Luxor Cinema

10 Station Parade, South Street,
Lancing, BN15 8AG

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Luxor Cinema

The Luxor Cinema was situated on Station Parade, South Street, opposite Lancing Railway Station. It opened on 17th January 1940 with The Crazy Gang in “Frozen Limits”. It had a brick frontage with a central tower and the name ‘Luxor’ on the top parapet. A central entrance to the cinema had shops on either side.

Seating was for 998, with 800 in the stalls and 198 in a steeply raked circle. The proscenium opening was 36 feet with a stage depth of 20 feet and three dressing rooms. The latest Westrex sound system was installed.

It was built by Basil Fortescue but in 1946 was taken over by the London based H. Bentley circuit. In 1952 it was taken over by the Shipman & King circuit.

Occasional stage shows had ceased by 1957 but films lasted until 26th June 1965 with Natalie Wood in “Splendour in the Grass”. It then became a bingo hall which ran successfully until the early-1980’s, when that too ceased. The auditorium was demolished and flats built on the site.

The frontage remains the same with the Luxor name still in situ and the shops still open and the former foyer became a carpet showroom (now a Mobility Centre) retaining the staircase up to the circle.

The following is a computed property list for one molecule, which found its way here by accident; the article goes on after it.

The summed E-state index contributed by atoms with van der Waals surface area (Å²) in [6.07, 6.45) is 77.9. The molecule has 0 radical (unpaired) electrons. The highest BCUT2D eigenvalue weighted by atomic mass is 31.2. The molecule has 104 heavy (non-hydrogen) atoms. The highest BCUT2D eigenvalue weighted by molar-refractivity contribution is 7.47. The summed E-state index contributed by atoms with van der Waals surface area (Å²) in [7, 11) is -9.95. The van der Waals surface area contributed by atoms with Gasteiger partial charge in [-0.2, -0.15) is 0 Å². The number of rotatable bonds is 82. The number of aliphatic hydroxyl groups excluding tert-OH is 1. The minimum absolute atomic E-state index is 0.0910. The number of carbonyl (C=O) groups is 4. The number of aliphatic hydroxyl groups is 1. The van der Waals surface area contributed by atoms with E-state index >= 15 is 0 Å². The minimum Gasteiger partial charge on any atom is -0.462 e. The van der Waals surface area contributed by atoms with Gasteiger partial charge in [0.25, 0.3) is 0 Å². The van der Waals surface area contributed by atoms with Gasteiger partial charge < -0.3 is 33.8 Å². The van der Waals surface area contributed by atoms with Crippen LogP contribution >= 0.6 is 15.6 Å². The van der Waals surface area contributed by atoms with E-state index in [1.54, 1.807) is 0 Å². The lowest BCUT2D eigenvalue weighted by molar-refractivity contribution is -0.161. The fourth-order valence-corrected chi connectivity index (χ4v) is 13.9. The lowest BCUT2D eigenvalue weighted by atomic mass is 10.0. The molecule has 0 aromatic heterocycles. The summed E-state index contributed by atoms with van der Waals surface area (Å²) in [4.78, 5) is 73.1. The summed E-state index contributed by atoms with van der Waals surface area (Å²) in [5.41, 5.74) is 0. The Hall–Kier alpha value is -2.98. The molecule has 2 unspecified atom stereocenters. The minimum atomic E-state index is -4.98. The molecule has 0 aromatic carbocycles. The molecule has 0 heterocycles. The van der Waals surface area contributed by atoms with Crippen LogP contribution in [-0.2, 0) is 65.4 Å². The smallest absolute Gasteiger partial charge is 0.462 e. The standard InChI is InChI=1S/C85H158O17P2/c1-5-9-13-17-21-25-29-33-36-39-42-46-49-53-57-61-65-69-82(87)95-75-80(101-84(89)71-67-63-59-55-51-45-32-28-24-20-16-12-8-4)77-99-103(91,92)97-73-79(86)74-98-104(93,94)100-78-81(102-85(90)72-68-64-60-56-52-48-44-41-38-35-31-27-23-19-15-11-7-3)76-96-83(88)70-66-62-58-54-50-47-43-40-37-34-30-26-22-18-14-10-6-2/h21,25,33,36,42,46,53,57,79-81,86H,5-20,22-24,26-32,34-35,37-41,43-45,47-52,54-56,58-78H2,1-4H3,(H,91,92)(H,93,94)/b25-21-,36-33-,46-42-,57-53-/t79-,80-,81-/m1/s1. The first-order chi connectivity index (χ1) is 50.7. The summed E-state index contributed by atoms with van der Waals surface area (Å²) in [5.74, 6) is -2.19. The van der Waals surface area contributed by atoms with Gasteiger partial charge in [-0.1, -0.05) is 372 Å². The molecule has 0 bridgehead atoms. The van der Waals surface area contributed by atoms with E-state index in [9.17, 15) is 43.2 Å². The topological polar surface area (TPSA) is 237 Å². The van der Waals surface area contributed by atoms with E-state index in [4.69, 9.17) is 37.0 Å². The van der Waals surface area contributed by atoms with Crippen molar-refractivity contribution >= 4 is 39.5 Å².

Contributed by Richard Roper (abcman)

Recent comments (view all 4 comments)

CSWalczak on February 9, 2011 at 4:14 pm

There is a vintage and contemporary views of this theatre on this webpage: scroll down about two-thirds of the way: Each will enlarge if clicked upon/.

PROJIE on April 3, 2018 at 9:44 am

The projectors were Ernemann, made in Germany. They were the last pair shipped to England before the war. The chief operator was a Mr Frank Chipperfield. Sir Sydney Samuelson CBE started working there as a rewind boy when the cinema opened. He went on to become the first British Film Commissioner.

PROJIE on April 8, 2018 at 12:48 pm

At first the shops on either side were not opened due to shortage of materials. The space was used for posters. Sir Sydney Samuelson CBE told me he would put up posters after the doorman, who did the job, was called up.

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